HOMEPAGE www.danieljvance.com



By Daniel J. Vance


  "I really want to be a head coach somewhere," said Doug Blevins, Minnesota Vikings kicking coach, over the telephone. "My problem is I've been pigeonholed as a kicking coach over the years and people think that's all I know. I want to do more than just kicking." 

  Blevins, 41, is a lot like you and me. He has career ambitions. He has talent. 

  But he also has cerebral palsy and uses a motorized wheelchair on the gridiron. "I was born with a slight case," he said of his cerebral palsy. "It hasn't affected me that much. I can drive and talk, but can't walk. With me, cerebral palsy is more of an inconvenience. In the home or office I use a manual wheelchair." 

  He began his NFL career as a kicking consultant for the New York Jets and worked for the New England Patriots before a six-year stint with the Miami Dolphins. This is his first year with the Vikings. He left the Dolphins after not coming to terms on a contract. 

  "It's a business and one of those things," he said of leaving the Dolphins. " I loved my time there, but if that hadn't happened I wouldn't be with the Vikings today. Everything happens for a reason." 

  As "only" a kicking coach, does he receive much respect from fans and players?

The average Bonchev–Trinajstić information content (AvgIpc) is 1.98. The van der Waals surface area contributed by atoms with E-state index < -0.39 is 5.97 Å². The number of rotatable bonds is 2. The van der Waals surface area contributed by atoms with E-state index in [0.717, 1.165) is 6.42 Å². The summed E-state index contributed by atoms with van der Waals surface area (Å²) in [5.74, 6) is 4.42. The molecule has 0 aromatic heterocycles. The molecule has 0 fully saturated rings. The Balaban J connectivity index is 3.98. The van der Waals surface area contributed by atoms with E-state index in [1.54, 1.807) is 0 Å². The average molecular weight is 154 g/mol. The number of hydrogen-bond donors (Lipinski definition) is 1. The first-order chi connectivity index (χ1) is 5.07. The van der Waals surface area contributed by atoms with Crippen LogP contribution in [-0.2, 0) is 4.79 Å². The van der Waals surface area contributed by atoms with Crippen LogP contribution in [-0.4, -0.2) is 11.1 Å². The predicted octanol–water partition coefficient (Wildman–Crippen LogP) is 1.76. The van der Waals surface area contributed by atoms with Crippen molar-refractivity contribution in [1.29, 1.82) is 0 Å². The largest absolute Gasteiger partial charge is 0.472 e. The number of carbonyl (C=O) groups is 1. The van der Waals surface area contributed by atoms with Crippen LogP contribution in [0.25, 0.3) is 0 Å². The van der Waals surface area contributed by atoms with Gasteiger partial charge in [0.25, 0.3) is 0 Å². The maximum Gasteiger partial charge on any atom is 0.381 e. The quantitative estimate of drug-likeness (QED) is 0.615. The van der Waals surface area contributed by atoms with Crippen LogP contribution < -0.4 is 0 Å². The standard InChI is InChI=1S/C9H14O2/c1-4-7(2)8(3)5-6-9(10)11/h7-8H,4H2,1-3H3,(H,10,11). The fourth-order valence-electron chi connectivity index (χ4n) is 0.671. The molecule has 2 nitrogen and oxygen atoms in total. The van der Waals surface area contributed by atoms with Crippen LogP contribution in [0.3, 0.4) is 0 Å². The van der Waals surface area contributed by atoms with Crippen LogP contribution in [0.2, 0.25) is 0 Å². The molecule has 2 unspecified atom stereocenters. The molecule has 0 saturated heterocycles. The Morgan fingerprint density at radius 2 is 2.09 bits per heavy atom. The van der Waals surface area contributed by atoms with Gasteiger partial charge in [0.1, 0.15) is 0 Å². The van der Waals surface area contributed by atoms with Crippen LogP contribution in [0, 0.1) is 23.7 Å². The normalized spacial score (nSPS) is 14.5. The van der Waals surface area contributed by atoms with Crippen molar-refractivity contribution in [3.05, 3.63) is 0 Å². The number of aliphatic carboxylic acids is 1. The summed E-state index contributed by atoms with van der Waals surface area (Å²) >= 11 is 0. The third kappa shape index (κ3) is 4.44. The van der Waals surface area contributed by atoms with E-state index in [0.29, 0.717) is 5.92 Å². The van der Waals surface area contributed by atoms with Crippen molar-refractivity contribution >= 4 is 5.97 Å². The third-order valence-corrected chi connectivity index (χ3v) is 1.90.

"It depends on the person evaluating me," he said. "But unfortunately, in general I think I get less. Many people think I coach kicking because it's easy. However, in reality it's one of the more difficult things to do in any professional sport. In the industry there is a great deal of respect for what I do because they know what goes into it. The people that really count show respect." 

  Blevins leads a "normal" life. An East Tennessee State Univ. graduate, he's married and has children ages 6 years and 5 months. Wife Nancy is a former Olympic swimmer, having competed in the 1992 Barcelona games for Colombia. 

  "What I find most satisfying are the cards and letters I get from all over the world from people reading about me. Most people writing don't have a disability. Often they say they finished a degree or did something non-sports related because of my story. To have that kind of impact on lives is rewarding. I'm impacting people I don't even know." 

  For more see www.danieljvance.com or www.doublevinskicking.com